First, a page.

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Ponziani: Impractical in non-computer Correspondence Chess?


  • 8 weeks ago · Quote · #181

    ponz111

    There is a whole lot more to the Fraser than both teams knew. My analysis had refuted the lines played by both teams.

    Now everyone is afraid of the Fraser but they do not need to be.

  • 8 weeks ago · Quote · #182

    Mainline_Novelty

    LuisGruezo wrote:

    To mainline_novelty (post #155): the table of contents for that book says that the ponziani and rarely played moves begin on page 66. This page is probably some sort of introduction, so I would look on page 67. Good luck.

    Sorry to divert the current discussion once again, but I own said book, and L&O recommend 3...d5 with, as far as I can tell, no discussion of 3...Nf6.

  • 8 weeks ago · Quote · #183

    kantifields

    ponz111 wrote:

    There is a whole lot more to the Fraser than both teams knew. My analysis had refuted the lines played by both teams.

    Now everyone is afraid of the Fraser but they do not need to be.

    While it is undoubtedly true that Ponz knows more about the Fraser than anyone on either team, the Ponziani group intentionally played a line we knew would be inferior in if our opponents played perfect moves.  We wanted to keep our winning streak alive, so we avoided known drawing lines and opted to play for a win.  The only thing that felt could prevent us from winning was perfect play.  That decision, and the line we played were agreed upon almost at the outset.

    Our team member, Expertise, claimed that he had databased the line while playing a Centaur match with Ponz.  The member on the BFG just happened to also be able to pull off 30+ Houdini moves that matched our prepared Houdini moves.  Perhaps their player also databased the line from somewhere.  I don't know.  I do know the game was boring.  No original moves were played until the end when we lost.

    I commented on this post becuse it at least is connected to the thread topic.  Most people here posting seem to know little or nothing about the Ponziani, and are here to be argumentative and disdainful.

    Take it somewhere else.

  • 8 weeks ago · Quote · #184

    kantifields

    btickler wrote:
    ponz111 wrote:

    So, if some chess players want to belittle me and my chess, they are free to do so.

    I am not belittling anyone's OTB accomplishments.  I am pointing out that when on chess.com, the only evidence that counts is the evidence available.  The claim from Kantfields that Ponziani Power was backed by a 2500-strength player, and thus is apparently above suspicion for cheating while other teams are not...is not really true.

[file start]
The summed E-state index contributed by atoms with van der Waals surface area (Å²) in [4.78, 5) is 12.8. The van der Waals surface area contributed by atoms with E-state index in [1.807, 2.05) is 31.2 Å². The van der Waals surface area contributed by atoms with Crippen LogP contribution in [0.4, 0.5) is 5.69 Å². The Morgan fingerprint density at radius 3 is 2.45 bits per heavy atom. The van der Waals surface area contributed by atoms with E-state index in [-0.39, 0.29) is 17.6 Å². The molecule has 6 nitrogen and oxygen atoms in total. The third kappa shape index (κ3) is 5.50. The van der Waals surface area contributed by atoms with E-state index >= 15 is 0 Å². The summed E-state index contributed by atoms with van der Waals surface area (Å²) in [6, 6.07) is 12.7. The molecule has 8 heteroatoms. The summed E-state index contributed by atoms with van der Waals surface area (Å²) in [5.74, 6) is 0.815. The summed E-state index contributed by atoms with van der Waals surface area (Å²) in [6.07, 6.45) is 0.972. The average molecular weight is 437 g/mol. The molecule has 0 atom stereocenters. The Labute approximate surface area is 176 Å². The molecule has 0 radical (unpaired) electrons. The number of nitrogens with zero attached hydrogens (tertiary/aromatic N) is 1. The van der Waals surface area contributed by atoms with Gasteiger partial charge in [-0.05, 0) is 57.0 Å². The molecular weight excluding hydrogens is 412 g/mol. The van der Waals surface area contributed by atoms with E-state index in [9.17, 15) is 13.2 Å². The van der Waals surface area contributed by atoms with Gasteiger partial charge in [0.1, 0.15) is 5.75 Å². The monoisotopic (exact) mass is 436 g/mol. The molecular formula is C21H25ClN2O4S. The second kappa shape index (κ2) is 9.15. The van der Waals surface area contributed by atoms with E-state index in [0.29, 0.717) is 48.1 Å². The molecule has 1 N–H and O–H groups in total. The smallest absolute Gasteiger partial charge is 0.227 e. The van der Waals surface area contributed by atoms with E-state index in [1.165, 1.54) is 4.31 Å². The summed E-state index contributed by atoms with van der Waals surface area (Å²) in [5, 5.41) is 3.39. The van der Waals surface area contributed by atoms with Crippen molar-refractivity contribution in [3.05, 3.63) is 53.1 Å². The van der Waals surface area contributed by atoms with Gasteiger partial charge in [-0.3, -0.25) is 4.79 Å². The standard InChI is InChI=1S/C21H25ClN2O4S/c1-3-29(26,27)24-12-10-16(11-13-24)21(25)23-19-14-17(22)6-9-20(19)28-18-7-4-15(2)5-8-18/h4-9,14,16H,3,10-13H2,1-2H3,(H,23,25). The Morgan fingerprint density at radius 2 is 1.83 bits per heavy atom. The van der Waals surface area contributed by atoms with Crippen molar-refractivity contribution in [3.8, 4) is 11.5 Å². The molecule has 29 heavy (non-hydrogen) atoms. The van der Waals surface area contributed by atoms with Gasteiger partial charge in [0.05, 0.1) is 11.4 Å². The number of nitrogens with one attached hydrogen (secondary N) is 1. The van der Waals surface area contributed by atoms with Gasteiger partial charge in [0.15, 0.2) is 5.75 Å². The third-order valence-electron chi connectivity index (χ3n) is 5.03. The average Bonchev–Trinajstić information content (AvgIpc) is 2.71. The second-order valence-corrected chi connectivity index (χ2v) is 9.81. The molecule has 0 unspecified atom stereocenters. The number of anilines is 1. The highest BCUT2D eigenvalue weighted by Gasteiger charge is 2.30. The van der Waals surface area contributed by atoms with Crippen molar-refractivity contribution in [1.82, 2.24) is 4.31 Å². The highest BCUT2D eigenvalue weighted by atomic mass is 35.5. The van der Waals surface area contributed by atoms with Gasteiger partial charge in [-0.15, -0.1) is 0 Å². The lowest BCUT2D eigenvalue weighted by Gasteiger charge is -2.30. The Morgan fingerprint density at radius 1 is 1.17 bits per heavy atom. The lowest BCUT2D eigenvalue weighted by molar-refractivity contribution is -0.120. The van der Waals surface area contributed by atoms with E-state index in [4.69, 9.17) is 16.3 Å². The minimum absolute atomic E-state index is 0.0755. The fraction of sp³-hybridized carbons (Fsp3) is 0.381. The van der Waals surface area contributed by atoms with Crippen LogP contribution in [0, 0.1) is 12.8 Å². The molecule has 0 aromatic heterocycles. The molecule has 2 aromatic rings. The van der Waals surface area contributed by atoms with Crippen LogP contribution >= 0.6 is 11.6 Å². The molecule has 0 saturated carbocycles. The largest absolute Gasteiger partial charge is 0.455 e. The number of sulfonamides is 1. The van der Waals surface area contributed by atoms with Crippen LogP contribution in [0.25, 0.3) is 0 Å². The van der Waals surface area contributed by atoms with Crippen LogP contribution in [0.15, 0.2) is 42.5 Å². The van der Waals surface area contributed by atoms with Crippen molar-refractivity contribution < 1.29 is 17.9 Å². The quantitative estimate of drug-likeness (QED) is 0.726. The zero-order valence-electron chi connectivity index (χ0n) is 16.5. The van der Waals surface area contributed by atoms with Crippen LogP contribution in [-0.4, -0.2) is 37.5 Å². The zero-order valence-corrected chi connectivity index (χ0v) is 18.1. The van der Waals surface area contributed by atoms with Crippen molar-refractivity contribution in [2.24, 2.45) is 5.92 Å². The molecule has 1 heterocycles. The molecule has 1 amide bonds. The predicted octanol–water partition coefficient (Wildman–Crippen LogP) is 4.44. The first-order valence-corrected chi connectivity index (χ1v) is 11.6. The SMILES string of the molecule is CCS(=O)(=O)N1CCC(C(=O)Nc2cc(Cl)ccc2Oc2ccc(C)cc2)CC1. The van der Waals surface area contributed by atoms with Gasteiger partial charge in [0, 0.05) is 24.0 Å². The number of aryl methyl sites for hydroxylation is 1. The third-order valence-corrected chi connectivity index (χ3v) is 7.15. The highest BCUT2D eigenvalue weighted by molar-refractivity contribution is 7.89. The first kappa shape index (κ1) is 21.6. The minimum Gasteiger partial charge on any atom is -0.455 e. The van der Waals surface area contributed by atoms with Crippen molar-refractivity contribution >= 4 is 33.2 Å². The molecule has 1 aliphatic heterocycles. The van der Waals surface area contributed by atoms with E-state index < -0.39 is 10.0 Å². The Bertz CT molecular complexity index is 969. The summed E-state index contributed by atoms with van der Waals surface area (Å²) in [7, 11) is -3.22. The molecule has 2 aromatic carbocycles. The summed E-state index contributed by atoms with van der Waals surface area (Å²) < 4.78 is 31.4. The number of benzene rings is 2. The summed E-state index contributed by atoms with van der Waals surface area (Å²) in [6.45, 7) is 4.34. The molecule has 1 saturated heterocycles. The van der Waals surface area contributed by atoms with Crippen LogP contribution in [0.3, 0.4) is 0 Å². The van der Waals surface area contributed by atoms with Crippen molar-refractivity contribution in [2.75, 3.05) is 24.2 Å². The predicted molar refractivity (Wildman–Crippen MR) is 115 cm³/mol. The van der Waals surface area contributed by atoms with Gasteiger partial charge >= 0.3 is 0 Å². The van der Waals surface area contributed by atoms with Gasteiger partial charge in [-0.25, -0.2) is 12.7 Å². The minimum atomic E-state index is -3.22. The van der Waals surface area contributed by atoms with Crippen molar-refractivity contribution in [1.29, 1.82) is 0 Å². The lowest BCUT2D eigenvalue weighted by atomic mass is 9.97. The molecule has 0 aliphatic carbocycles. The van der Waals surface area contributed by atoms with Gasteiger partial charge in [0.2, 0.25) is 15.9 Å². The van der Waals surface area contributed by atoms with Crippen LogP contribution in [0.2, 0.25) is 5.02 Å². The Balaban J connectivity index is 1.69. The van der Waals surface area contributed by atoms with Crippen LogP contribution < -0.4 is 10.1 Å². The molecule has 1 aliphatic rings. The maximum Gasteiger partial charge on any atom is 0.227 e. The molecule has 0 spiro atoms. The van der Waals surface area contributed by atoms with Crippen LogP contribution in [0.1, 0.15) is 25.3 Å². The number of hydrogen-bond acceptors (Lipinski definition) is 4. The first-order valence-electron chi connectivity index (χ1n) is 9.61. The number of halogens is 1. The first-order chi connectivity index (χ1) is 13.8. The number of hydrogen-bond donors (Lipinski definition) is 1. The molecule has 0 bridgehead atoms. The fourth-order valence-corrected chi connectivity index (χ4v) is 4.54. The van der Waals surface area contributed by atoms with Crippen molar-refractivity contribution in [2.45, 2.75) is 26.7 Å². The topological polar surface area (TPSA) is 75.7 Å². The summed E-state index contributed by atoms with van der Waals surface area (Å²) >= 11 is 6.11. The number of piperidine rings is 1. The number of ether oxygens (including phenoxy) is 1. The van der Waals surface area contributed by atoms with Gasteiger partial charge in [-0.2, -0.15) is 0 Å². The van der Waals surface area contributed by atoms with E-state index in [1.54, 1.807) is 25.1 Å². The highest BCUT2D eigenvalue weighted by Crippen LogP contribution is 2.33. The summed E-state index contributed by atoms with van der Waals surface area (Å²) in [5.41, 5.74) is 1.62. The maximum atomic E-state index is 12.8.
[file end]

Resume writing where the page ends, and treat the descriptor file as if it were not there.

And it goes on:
To be clear, I said nearly 2500 strength, and was referring to correspondence.  The point of the comment was that even if he analyzes at 2300 at this point (250 points below his peak), if opponents are at varied strengths, T3 analysis is not valid to make dispariging claims.  T3 analysis is also not valid for so few games.  It is also not valid for so few out of book moves.  It is also not valid in VC.

    We can still point to T3 match rates, we just cannot draw reliable conclusions.

  • 8 weeks ago · Quote · #185

    kantifields

    @btickler

    If you have read what I have said here and elsewhere, you know that I do not believe we were above suspicion.  I was very suspicious of three games.  The loss to the BFG is not among them.

    Do you play or have an interest in learning the Ponziani?  It seems you do not, and simply look for opportunities to rabble rouse.

  • 8 weeks ago · Quote · #187

    johnmusacha

    Very interesting topic.

  • 8 weeks ago · Quote · #189

    johnmusacha

    I am not a sockpuppet.  I am J. Musacha of Miami, Florida.

    My address is 100 South Pointe Drive,

    Apartment 2501

    Miami Beach, Florida 33139

    You are invited any time.

  • 8 weeks ago · Quote · #190

    btickler

    kantifields wrote:

    @btickler

    If you have read what I have said here and elsewhere, you know that I do not believe we were above suspicion.  I was very suspicious of three games.  The loss to the BFG is not among them.

    Do you play or have an interest in learning the Ponziani?  It seems you do not, and simply look for opportunities to rabble rouse.

    Yes, I am fully aware that you feel that your team cheated, but "only 2-3 times", and that for some reason the same set of players refrained from cheating in every other game...this is called denial ;).